Last September, Zimbabwean author Tsitsi Dangarembga was given a six-month “suspended” sentence and charged a fine for inciting violence in Zimbabwe. The High Court of Zimbabwe has recently overturned this conviction and acquitted Dangarembga of the charges.
The whole situation began back in August 2020 when Dangarembga and fellow activist Julie Barnes were arrested while they were protesting to ask the government to release investigative journalist Hopewell Chin’ono, who was wrongfully arrested.
The Zimbabwean authorities had said that Dangarembga and Barnes had been arrested for inciting the public to violence, participating in illegal demonstrations, and spreading political messages to cause public unrest.
Dangarembga had pleaded not guilty in the trial and told the BBC, “The space for freedom of expression and freedom of the media is shrinking and increasingly criminalised.”
While she is happy to have been acquitted of the charges, Dangarembga has issued a statement on Twitter to share her thoughts.
Read Dangarembga’s powerful statement below.
Statement on the Occasion of the High Court Acquittal Following my September 29 2022 Conviction by the Harare Magistrates’ Court
Tsitsi Dangarembga, 8 May 2023
I am immensely grateful to my excellent lawyers, Harrison Nkomo and Chris Mhike for pursuing justice in the case in which I was arrested on 31 July 2020 while protesting peacefully on Borrowdale Road together with my colleague Julie Barnes, which arrest was followed by months of degrees of deprivation of freedom through bail conditions and court hearings, leading to conviction in the Harare Magistrates’ Court on September 29 2022 on charges of attending a meeting with intent to cause public violence, breach of the peace or acts of bigotry. In my view, this conviction was a blatant miscarriage of justice. The High Court ruling overturning the Magistrate Court verdict shows that justice was not served in the Magistrates’ Court. I am most encouraged that the High Court shows respect for the law of Zimbabwe as it is codified and I pray the High Court continues to serve the people of Zimbabwe by doing so.
At the same time, I am mindful that the modus operandi of the Harare Magistrates’ Court continues to appear be a practice of weaponisation of the law by the ZANU PF organisation that presides over Zimbabwean citizens, against those this ZANU PF organisation deems to be its opponents or threats to its apparent project of hi-jacking all political power in Zimbabwe.
There is the case of Job Sikhala. Sikhala has been incarcerated for approaching a year, for what to all intents and purposes appears to be pursuing justice in the case of the murder of a woman by ZANU PF connected agents. Sikhala was recently convicted for obstructing the course of justice, and he continues continues to be incarcerated with other charges still hanging over his head.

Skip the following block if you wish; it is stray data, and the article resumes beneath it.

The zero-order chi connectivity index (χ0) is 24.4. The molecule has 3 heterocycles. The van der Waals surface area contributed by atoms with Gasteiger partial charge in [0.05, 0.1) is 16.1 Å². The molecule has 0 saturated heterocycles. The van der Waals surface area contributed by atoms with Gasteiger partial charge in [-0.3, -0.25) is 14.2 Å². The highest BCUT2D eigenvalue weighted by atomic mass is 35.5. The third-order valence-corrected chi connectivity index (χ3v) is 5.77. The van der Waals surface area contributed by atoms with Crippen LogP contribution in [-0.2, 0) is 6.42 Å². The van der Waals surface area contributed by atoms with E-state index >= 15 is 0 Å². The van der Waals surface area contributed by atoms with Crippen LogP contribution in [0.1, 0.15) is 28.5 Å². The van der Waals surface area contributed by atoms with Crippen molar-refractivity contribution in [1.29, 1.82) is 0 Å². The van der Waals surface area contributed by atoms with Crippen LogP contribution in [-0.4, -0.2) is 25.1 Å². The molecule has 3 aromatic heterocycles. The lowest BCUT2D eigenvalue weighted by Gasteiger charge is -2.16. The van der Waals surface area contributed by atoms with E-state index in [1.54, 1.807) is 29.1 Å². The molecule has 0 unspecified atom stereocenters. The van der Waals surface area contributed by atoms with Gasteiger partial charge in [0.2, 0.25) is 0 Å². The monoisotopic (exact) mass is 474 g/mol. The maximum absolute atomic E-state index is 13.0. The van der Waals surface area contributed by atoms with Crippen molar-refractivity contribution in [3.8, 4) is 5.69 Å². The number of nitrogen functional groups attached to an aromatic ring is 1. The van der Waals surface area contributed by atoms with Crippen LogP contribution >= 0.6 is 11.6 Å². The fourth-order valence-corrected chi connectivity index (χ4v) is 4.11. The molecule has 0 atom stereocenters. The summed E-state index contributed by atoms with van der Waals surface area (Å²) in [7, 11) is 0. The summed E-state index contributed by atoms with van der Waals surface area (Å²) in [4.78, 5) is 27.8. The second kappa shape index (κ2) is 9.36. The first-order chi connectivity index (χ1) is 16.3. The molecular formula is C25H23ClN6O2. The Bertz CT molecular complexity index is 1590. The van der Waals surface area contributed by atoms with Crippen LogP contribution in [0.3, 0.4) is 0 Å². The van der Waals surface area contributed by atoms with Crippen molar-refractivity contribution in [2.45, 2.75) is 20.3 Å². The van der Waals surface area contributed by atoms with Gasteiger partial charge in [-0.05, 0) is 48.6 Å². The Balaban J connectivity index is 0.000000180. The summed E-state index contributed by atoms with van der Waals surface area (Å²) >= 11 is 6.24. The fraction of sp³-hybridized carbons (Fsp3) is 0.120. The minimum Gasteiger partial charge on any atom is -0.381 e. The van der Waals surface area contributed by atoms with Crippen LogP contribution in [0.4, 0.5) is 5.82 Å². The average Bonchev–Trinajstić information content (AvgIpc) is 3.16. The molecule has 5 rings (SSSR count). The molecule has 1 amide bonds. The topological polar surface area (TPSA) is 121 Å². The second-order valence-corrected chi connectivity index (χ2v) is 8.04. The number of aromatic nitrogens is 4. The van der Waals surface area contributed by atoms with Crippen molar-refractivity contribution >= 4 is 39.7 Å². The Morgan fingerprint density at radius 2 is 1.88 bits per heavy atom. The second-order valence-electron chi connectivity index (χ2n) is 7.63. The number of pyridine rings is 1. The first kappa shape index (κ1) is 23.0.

There is the case of Jacob Ngarivhume. Ngarivhume was incarcerated both before trial and after a conviction on charges of intent to cause public violence after calling for a demonstration against corruption, although he is on record in a tweet widely circulated on social media as insisting the demonstration must be peaceful. Meanwhile corruption is a practice that is ruining the lives, livelihoods and prospects of millions of Zimbabwean citizens.
There is the case of Fadzayi Mahere who was incarcerated pre-trial and was recently convicted of spreading false information as a result of retweeting a video in which a woman who held a limp baby in her arms grabbed a police officer by the scruff of their collar, while the crowd murmured that the policeman had killed the baby. While in Ngarivhume’s case a video circulated on social media is ignored, in Mahere’s case, a video circulated on social media is used to effect a conviction.
There is the case of Hopewell Chin’ono, incarcerated pretrial on a charge of spreading false information after being arrested for retweeting the video of the woman holding the limp baby with crowd murmuring the police officer had killed the baby. Chin’ono was also incarcerated pretrial for charges ostensibly arising out of his reporting on corruption in state circles, which state circles are presided over by the ZANU PF organisation.
There are many other such cases, for example those of Obert Masaraure, Takudzwa Ngdaziore, Namatai Kwekweza, to name just a few. I once more applaud the High Court of Zimbabwe for upholding the law of the land and I encourage all citizens to behave peacefully in ways that nevertheless make it clear to present presiding authorities in Zimbabwe that we, the citizens, will not tolerate undermining of Zimbabwean law, because to do so leads to national disarray and decay, and to the misery of citizens.
I conclude by expressing my deep gratitude to all the upright citizens of Zimbabwe who supported me throughout the ordeal imposed on me by the ZANU PF organisation. As upright citizens, we are the hope that a more just day will dawn for all in Zimbabwe. I am also immensely grateful to the many hundreds of people and colleagues throughout the world who likewise reached out to me in support. I would not have come through this ordeal so well without all these sources of strength.